I still spin some private events here and there. Since EVERYBODY'S a fuckin dj these days, the demand for quality dj's who take chances and EDUTAIN venues has diminished. From where I see it, if you haven't sustained a name from a long time ago and stay connected with the right promoters, you're lost in the scramble of the fake selectors who never take chances with selections, have fake followers because everybody claims to know the dj, and who believe that when the dj plays music that they don't like or recognize, they have the right to plug in their ipod to keep the party moving. I also think the digital, easy-to-access music age has killed the demand for properly skilled djs.

I haven't done the Underground Railroad or Rare Radio in a minute since the shows moved from saturday night to friday night. Times have changed inevitably, but I stay busy doing something musically besides the j-o-b.


DW: Last words, shout outs, contact?


EM: I just want to big you up again Nes for the interview opportunity. I'm not the household name that alot of heads know, but i hope they found my story interesting if they didn't already know me. Big up to all my cassette and record collecting nerds all over the world. We are in a special class. I know I was ridiculed by friends and others back in the 90's when I would bounce from wanting to hang out because I couldn't miss taping a Stretch Armstrong show, or getting shit from my parents back in the day when I would be up late night taping shows and couldn't keep the volume down. Now, it seems all the work we put in collecting those ill moments have those same cats that used to bug on us wanting the recordings. Ha ha, suckers. Search the blogs.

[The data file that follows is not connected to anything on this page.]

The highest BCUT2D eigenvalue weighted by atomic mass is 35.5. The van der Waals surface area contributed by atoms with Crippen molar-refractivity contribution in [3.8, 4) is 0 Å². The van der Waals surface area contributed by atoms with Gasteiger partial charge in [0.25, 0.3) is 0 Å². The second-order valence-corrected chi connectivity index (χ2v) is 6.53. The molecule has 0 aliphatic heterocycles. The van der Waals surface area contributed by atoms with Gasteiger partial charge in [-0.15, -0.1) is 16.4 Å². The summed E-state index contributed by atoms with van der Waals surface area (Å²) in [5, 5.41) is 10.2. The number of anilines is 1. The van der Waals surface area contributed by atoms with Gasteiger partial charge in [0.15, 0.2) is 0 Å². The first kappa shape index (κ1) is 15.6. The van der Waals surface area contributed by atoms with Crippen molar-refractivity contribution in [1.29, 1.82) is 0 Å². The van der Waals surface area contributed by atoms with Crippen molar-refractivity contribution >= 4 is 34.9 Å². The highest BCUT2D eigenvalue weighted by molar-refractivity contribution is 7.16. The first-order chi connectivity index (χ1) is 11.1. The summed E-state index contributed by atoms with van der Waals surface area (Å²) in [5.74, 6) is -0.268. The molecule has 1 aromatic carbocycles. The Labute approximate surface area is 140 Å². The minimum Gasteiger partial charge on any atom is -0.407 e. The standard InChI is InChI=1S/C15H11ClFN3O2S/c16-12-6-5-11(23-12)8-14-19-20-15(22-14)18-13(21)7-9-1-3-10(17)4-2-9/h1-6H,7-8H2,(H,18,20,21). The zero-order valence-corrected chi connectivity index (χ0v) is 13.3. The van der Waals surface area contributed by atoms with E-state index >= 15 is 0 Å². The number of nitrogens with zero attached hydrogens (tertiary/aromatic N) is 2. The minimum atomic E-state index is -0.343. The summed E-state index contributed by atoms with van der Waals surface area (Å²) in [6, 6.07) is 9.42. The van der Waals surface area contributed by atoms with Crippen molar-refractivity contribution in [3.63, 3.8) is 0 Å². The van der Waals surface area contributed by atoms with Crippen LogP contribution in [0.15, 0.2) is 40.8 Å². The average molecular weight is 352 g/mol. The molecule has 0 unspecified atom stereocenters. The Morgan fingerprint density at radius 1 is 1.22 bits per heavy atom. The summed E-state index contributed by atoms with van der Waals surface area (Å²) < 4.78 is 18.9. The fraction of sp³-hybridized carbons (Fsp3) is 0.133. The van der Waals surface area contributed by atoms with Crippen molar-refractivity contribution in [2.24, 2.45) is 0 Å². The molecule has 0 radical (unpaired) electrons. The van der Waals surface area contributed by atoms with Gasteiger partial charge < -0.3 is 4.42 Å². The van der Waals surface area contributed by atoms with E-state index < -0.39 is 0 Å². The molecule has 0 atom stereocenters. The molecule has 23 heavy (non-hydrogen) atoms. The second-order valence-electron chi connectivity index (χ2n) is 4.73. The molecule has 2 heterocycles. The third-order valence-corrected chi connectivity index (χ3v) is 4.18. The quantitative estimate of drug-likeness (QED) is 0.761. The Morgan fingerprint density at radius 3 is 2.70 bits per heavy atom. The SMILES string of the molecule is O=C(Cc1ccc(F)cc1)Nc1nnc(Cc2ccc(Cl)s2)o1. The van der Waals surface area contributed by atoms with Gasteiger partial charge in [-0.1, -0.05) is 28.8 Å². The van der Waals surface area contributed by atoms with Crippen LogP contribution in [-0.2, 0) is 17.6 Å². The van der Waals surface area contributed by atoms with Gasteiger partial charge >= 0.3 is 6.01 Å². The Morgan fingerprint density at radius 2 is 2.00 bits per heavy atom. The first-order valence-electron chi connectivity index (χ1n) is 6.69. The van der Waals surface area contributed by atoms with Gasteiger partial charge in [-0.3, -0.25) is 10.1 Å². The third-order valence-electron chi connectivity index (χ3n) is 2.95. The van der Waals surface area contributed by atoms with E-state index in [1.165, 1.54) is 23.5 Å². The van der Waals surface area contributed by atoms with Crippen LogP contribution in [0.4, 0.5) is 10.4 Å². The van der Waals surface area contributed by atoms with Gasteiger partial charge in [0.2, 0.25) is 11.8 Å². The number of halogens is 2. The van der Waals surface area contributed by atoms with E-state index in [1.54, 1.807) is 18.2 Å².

Heads can get the friend add on facebook and can also catch me at twitter. Like said earlier, check for all my archived mixes at http://djemskee.podomatic.com and for my Good People group. If you can support my vinyl release on DWG, i appreciate and thank you in advance. Shouts to my wife Karen, my mellow Old Chris, P Duddy,Todd aka Dj Mixed Greens, Dj C-Reality, Maggie Stein, Nydia at Daptone Records, Honey Dew Sue, Jared Boxx at Big City Records, and everybody!!! Peace!!



Big Shout to Emskee for taking the time to do this interview and check for his DWG release coming soon.

DWG011: Emskee 'The Complex Engineer E.P.' (snippets) by Diggers With Gratitude

4 comments:

  1. That was a GREAT interview Nes

    Nuff respect to EMSKEE..

    I've been lIStening to the "Underground Railroad" since i got my first computer which was in early 2002.

    I wish there were more DJ Spinna shows out there for DL.

    WILLIAM-INDIANA

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  2. this cat is a clown

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  3. "this cat is a clown"

    I'll knock you the f**ck out for saying that.

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  4. I'm all for saying what you feel, but please keep the comments positive or at the very least constructive. I don't like having to moderate and approve comments before letting them get posted.